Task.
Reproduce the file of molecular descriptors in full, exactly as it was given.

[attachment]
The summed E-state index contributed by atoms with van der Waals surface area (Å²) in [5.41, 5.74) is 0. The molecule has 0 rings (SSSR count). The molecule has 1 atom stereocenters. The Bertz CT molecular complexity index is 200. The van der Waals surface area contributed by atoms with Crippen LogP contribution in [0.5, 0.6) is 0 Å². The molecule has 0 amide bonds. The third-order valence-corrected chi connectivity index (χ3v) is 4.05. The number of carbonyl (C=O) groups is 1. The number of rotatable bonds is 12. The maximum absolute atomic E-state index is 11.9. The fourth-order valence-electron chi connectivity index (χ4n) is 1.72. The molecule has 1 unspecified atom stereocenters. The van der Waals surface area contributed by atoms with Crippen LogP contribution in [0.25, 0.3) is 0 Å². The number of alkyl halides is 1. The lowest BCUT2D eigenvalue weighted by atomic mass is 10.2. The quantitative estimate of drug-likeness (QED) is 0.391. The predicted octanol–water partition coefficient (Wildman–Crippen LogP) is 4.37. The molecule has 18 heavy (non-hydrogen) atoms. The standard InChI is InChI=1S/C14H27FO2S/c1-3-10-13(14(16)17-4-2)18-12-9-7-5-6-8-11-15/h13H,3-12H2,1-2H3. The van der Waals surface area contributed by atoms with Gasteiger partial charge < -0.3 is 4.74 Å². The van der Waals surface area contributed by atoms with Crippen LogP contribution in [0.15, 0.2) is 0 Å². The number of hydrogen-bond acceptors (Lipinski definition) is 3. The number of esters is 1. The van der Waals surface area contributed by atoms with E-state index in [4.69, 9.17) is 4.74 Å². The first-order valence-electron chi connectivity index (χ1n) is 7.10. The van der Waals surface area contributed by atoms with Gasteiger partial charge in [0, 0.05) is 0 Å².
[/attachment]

The summed E-state index contributed by atoms with van der Waals surface area (Å²) in [5.41, 5.74) is 0. The molecule has 0 rings (SSSR count). The molecule has 1 atom stereocenters. The Bertz CT molecular complexity index is 200. The van der Waals surface area contributed by atoms with Crippen LogP contribution in [0.5, 0.6) is 0 Å². The molecule has 0 amide bonds. The third-order valence-corrected chi connectivity index (χ3v) is 4.05. The number of carbonyl (C=O) groups is 1. The number of rotatable bonds is 12. The maximum absolute atomic E-state index is 11.9. The fourth-order valence-electron chi connectivity index (χ4n) is 1.72. The molecule has 1 unspecified atom stereocenters. The van der Waals surface area contributed by atoms with Crippen LogP contribution in [0.25, 0.3) is 0 Å². The number of alkyl halides is 1. The lowest BCUT2D eigenvalue weighted by atomic mass is 10.2. The quantitative estimate of drug-likeness (QED) is 0.391. The predicted octanol–water partition coefficient (Wildman–Crippen LogP) is 4.37. The molecule has 18 heavy (non-hydrogen) atoms. The standard InChI is InChI=1S/C14H27FO2S/c1-3-10-13(14(16)17-4-2)18-12-9-7-5-6-8-11-15/h13H,3-12H2,1-2H3. The van der Waals surface area contributed by atoms with Gasteiger partial charge < -0.3 is 4.74 Å². The van der Waals surface area contributed by atoms with Crippen LogP contribution in [0.15, 0.2) is 0 Å². The number of hydrogen-bond acceptors (Lipinski definition) is 3. The number of esters is 1. The van der Waals surface area contributed by atoms with E-state index in [4.69, 9.17) is 4.74 Å². The first-order valence-electron chi connectivity index (χ1n) is 7.10. The van der Waals surface area contributed by atoms with Gasteiger partial charge in [0, 0.05) is 0 Å².